Starting with Linux can be quite a puzzle. There is so much to choose from that new users might get lost. Here I want to help choosing the right sort of Linux so that you actually can start using and appreciating it. I won’t get into the discussion about what distribution (Mint, Ubuntu, Fedora, OpenSuse, etc, see distrowatch.com) is best because that is a matter of taste.
Deciding what sort of Linux you can use depends on your hardware and the things you want to do with your computer. Doing resource demanding graphical stuff on a somewhat aged computer will get you frustrated. Even on Linux, hardware will set limitations, even when Linux will perform much better on the same machine than with Windows.
Now Linux comes with different types of desktops. Compare it to the different look and feel of Windows XP, 7, 3.11 or Mac OS. These different desktops — the look and feel — share basic functionality but differ in needed hardware resources. Linux basically comes with four types of desktops that you can choose from depending on your hardware:
- LXDE — bare basic desktop for computers with limited hardware, or limited needed hardware for speeding up the user environment;
- XFCE — basic desktop for computers with standard but modest hardware;
- MATE — extended desktop for regular computers;
- Gnome3, KDE, Unity — desktop for more powerful computers, mainly on the graphical side to to offer a modern, visual attractive working environment.
The beautiful thing about Linux is that you can add almost any software to any of these desktops. So choosing a light desktop like LXDE still makes it possible to use a more demanding graphical program like GIMP. Every mainstream Linux distribution comes with a program to add and remove software that will install all needed resources.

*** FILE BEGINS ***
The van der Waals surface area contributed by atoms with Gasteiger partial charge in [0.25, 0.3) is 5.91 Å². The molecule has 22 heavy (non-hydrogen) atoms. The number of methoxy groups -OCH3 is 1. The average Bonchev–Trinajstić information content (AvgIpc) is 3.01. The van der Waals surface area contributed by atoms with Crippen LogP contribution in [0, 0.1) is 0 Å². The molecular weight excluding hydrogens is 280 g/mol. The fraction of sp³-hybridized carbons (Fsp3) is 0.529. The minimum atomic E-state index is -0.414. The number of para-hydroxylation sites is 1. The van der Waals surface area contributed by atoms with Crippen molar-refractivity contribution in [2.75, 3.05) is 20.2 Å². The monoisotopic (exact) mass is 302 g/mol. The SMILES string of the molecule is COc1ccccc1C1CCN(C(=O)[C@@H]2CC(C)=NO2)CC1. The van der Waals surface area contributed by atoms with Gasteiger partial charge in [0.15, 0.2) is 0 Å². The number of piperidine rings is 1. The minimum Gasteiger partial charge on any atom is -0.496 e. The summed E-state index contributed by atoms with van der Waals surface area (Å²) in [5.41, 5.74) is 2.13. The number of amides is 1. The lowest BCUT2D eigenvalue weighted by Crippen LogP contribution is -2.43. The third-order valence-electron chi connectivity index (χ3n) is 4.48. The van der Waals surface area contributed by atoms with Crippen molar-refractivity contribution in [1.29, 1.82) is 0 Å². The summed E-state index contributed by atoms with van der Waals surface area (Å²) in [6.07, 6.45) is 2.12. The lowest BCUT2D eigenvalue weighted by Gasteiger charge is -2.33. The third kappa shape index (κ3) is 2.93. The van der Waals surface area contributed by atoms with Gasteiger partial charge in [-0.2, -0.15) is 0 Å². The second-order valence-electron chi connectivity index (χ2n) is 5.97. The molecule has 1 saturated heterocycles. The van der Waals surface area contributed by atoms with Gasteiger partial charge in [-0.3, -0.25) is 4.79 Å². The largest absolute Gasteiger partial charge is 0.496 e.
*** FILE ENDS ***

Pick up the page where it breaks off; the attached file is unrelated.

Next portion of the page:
Now hardware requirements differ between desktops and distributions. distrowatch.com is a good starting point browse do the site of a specific distribution and find some requirements.
A different way to see if your computer can run the Linux desktop of your choice is using a Live image of Linux. Most distributions offer downloading a .iso file that you easily can put on a CD or — more practical — a USB stick. This way you can test drive Linux, see how it performs and what it’s like before installing. The great thing is that it will not change anything on your hard disk when only using the Live image.
With unetbootin you can make such a LiveUSB on the fly. Unetbootin comes with pre installed links to several Linux distributions, but it isn’t possible to choose a different desktop with each distro. Luckily unetbootin enables you to select a downloaded .iso file on your harddisk. Instructions for the use of unetbootin and starting Linux from it are given on the site.
After using the LiveUSB Linux version you can choose to install it on your computer. Some distributions ask if you want a dual boot system so you can choose which operating system you want to use on your computer. You also can choose to wipe out all and start using Linux in future. The choice is up to you, but don’t forget to back-up your data before installing Linux on your computer!